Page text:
Tampa General Hospital was stunningly derelict in its care of two patients admitted to the hospital's psychiatric unit who killed themselves only days apart. In a report released Thursday by federal regulators, the indifference of staff and administrators jumps off the page. TGH president and CEO Ron Hytoff said the findings left him "saddened, embarrassed and concerned" — and he should be. The picture painted by regulators looks more like a warehousing operation than a modern and responsive facility for treating suicidal patients.
Investigators found that staff did little to improve safety after a 44-year-old woman hanged herself with a bedsheet over a closet door July 21. After her death, staff was told to increase observation of patients in the unit, the inquiry said, but regulators found there was no change in policy and no plan for how any increased supervision would take place.
The day after the first suicide, a 28-year-old patient asked to change rooms. Staff moved him to the dead woman's room, where he hanged himself on the bathroom door July 23. Records show it took the staff 33 minutes from the time he was found for them to start trying to resuscitate him. But poor record-keeping kept regulators from determining whether the patient was seen on a regular basis and promptly given life-saving aid.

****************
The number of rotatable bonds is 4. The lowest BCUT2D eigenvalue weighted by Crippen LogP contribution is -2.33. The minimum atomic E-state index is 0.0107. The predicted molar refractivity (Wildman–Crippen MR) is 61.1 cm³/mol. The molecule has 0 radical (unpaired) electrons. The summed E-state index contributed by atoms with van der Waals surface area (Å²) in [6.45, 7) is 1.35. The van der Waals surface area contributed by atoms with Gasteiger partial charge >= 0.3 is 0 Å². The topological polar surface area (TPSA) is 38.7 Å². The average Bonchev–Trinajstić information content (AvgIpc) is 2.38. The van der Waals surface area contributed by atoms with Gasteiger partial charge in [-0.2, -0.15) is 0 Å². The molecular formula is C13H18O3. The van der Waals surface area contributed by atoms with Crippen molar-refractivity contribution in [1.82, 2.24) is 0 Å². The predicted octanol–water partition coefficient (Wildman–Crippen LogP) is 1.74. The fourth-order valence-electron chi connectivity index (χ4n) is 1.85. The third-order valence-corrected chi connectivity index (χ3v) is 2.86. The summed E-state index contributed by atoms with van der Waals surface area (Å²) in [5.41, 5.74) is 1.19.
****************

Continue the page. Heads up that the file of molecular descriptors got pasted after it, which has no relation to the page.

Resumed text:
The most damning findings go beyond the two deaths, depicting the psychiatric unit as understaffed and lacking a sense of urgency. According to regulators, five patients requiring constant supervision were kept together in the hallway to sleep so a single staffer could monitor them. After the two suicides, the hospital held a training session, but only 17 of the unit's 137 staff members reportedly attended. TGH officials also stonewalled the regulators' request for investigative records about the incidents.
Hytoff set the right tone in his response, delivering an open letter to the community in which he offered no excuses and vowed to take "whatever steps" necessary to make the hospital's psychiatric unit safer and more responsive. He needs to retain that candor as Tampa General works to meet a Sept. 6 deadline to address the problem or face the loss of federal funding.